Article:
Posts Tagged ‘Covid-19’


Ah on a weekend I could have succumbed to the lament I felt late Friday night seeing the funding notice rejection in my inbox, it is time to live into the emotions, but also cultivate optimism, and sometimes it is found in the simple things of a week. So I give you an optimistic ecclecicta, for taking a 7 day experiment of tracking at least 3 things you are thankful/grafeful for (with the rationale) can aid your optimism in resilience. That all to sound “sciency” with simply sharing some fun:

Do you belive a woman can fly?

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It is the first thought that leapt into my mind last weekend as my family settled in for a family movie night to watch our newest DVD- Wonder Woman 1984, with the microwave popcorn popped and dusted with dill pickle salt, and the root beer poured. I know critics and some have panned it, but it is, in my humble opinion, that WB did not do a strong enough job of essentially sharing the joy of this gem– you are entering into, truly, a circa late 1970’s to 1980’s movie with all the tropes that come with it. From the nerdy work woman that cannot walk in heals (Barbara Minerva), the megalomaniac oil business man (Maxwell Lord), to the body swap love (Steve Trevor), to the mall scene, and the soundtrack, to the greed that drove the Cold War, and the under current of fear that existed at that time, and the simplicity of belief in mass media that everyone just needed more stuff or would only care about themselves. Oh, and did I mention the fun little PSA moments built in around young Diana, like movies would have tossed in for kids

The core though is full on Wonder Woman. Discovering that what we wish for (in a twisted stone with Monkey Paw rules), is not necessarily always what we need. Oh, and that little thing of truth that our world finds so hard to understand even now: As a species we do not exist in silo’ed isolation. Every choice we make has ripple effects on creation and/or others. It is truly in understanding interdependence, connection and belonging that we can see the love in our own lives for ourselves (just as we are) and for others.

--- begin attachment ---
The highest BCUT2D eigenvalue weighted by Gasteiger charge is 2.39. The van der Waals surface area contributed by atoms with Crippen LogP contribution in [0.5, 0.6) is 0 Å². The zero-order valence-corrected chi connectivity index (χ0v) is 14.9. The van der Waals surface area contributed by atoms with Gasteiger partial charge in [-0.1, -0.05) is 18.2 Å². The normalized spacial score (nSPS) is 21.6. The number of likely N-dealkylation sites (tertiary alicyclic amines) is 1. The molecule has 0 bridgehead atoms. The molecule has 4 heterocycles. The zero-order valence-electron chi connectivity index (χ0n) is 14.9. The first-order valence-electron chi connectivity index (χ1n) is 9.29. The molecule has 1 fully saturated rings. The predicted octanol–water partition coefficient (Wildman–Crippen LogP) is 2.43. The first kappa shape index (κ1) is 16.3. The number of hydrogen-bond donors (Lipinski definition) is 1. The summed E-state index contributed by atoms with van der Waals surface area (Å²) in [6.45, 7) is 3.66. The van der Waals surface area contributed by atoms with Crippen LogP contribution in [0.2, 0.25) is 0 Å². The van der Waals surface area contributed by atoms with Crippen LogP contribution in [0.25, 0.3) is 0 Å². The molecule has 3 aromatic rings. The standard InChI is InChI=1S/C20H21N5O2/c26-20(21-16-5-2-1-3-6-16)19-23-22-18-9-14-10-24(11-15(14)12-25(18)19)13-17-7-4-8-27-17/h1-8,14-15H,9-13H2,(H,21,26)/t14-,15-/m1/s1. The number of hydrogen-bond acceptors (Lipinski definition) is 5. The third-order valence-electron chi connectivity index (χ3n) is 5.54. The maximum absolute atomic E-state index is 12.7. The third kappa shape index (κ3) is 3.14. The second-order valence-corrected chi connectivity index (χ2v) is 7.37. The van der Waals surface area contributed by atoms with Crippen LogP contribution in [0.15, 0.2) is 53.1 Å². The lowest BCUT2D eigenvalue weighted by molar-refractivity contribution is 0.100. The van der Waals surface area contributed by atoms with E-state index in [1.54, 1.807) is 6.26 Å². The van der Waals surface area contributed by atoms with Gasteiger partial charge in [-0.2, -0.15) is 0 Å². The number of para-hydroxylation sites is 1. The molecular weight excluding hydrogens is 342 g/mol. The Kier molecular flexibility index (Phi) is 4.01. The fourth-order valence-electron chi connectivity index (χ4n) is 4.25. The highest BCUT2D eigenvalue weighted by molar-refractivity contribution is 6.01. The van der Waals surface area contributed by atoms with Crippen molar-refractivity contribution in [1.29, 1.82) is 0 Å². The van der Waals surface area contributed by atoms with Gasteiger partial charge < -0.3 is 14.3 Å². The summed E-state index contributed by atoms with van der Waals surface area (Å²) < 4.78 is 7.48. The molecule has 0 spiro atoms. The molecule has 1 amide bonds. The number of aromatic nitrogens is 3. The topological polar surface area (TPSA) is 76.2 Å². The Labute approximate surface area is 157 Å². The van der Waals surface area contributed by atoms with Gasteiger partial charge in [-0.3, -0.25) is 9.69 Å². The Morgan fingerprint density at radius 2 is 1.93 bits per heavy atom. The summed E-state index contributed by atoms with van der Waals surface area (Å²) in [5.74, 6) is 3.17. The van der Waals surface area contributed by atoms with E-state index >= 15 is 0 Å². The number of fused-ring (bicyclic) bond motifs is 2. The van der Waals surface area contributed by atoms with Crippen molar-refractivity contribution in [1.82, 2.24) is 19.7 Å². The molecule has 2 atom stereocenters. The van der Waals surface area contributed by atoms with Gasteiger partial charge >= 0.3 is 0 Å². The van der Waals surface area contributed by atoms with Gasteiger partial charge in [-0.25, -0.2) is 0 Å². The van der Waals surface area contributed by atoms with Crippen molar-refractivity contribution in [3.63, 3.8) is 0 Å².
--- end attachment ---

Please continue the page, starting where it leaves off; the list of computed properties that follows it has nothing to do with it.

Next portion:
Yes, as my wife so easily encapsulated with the Steve Trevor storyline, “I hate when super hero movies make me cry”

If you want a movie that reminds you of the fun of the theatre and movie nights at home from the video store (whether Video Show Place, Rogers, Blockbuster, VHQ, etc), or simply, to have a movie that your kids (and yes mine are teens) that will cheer when good wins, it is worth the watch.

The Unicorn Find

A few years ago, while my family was binging the Comic Book Guys, I wrote about that one comic I owned that I no longer did that I wanted to find again. For me, it was one bought when out with my Mum, Nan & Granddad from WoodWard’s Food Store. Back when WoodWard’s existed, and grocery stores had comic book spinner racks (we geeks lament the young not getting into our hobby, yet our hobby is now exclusive to comic shops, not everywhere’s like it was before). Where I found the first comic I really remember owning:

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It was great fun to travel back to being a kid with a comic I literally read to pieces. I had forgotten the smell of a newsprint comic from the era, with many stories of that vintage I currently have being in reprinted editions. As well, it has me with my eyes keenly open for another rare gem, Marvel’s The Last Star Fighter magazine adaptation that my Dad had brought home one night after work for me (and my brother that night had gotten his first BMX Plus magazine I believe).